- Secondary requests an IXFR or AXFR (incremental or full, respectively) zone transfer
- IXFR first then AXFR.
- If the serial number in the SOA record has changed, it pulls for an update. SOA records hold the information about the zone and associated records.
- Now both providers have the same record information. Huzzah!
- Easy to set up and maintain.
- Doubles the number of authoritative nameservers (redundancy!).
- Immediate transfer of zone information.
- Does not support advanced location-based configurations like GeoDNS or regional traffic direction.
- That also means primary/secondary doesn’t work with CDN’s (Content Delivery Networks) because most require region-specific configurations.
- Only RFC compliant configurations allowed, which means no:
- Weighted round robin.
- Blackholing IPs.
- Matching IPs based on the ASN.
- Region-specific routing.
- Automatic routing to the closest PoP (point of presence).
- Basically, anything that didn’t exist 30 years ago…
Hidden primary is also referred to as a Master/Slave configuration because only one set of name servers actually answers queries, the secondary nameservers. However, those nameservers are not shown when you query that domain. Rather, the world will see the nameservers of the hidden primary.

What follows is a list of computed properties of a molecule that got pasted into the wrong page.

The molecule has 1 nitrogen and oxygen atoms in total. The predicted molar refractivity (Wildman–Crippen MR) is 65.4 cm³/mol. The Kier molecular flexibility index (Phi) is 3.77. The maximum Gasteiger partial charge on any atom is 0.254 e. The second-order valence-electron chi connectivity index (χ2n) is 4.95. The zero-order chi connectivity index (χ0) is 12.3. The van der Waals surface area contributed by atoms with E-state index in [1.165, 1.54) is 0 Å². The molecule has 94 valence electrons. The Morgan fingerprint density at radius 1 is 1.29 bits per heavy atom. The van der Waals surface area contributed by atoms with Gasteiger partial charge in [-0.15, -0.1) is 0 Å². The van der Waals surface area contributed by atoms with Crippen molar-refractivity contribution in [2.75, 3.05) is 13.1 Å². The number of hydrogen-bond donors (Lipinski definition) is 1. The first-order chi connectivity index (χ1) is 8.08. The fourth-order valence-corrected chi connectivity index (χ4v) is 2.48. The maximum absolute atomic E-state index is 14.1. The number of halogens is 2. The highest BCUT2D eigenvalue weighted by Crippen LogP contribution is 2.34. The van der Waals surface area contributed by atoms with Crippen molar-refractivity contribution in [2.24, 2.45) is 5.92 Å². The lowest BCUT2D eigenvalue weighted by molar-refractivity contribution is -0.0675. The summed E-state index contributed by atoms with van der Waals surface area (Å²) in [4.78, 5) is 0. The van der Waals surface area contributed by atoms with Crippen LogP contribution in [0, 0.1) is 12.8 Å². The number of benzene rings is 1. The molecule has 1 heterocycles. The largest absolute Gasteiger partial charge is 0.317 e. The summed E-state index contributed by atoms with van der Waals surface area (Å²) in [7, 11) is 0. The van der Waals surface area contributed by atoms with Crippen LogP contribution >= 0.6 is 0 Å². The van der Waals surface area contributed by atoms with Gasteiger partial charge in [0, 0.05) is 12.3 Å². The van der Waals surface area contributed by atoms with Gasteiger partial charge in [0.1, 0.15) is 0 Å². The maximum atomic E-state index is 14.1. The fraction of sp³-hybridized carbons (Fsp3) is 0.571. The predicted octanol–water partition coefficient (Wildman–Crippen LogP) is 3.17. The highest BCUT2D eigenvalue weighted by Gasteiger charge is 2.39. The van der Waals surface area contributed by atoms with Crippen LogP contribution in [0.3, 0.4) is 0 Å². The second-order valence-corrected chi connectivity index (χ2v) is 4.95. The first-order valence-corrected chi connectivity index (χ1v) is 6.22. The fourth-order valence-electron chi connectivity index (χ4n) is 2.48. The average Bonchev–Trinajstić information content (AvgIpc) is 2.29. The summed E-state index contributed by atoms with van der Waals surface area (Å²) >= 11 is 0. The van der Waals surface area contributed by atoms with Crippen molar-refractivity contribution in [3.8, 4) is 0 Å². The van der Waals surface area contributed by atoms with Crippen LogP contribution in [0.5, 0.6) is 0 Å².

The secondary, or slave, nameservers are completely dependant on updates. No local files can be created.
The primary nameservers send updates to the secondary nameservers. Essentially, the hidden primary’s only purpose is to send updates to the secondary provider.
This configuration is typically used to complement on-premises DNS infrastructure. It’s very costly and time-consuming to expand on-prem infrastructure, so most businesses are switching to hybrid configurations.
When they want to scale, they use a cloud-based DNS provider as a secondary set of nameservers. That way they can continue to run their DNS in-house, but propagate to the cloud when they need to. Hybrid configurations also share the benefits of an Anycast network: global scalability, cost effectiveness, and can be turned up in an instant.
Only works with RFC compliant services.
A primary/primary setup means you have two providers equally authoritative for your domain. This is the most popular and widely used configuration, especially among enterprise and large-scale domains.
Updates have to be created through each provider via a control panel or API. You just have to make sure both providers have the services you need.
This is the only technique that can be used with services that aren’t RFC compliant. Overall, this is the best technique for faster and more accurate query routing. Primary/primary also works great with CDNs, because it allows for region-specific routing.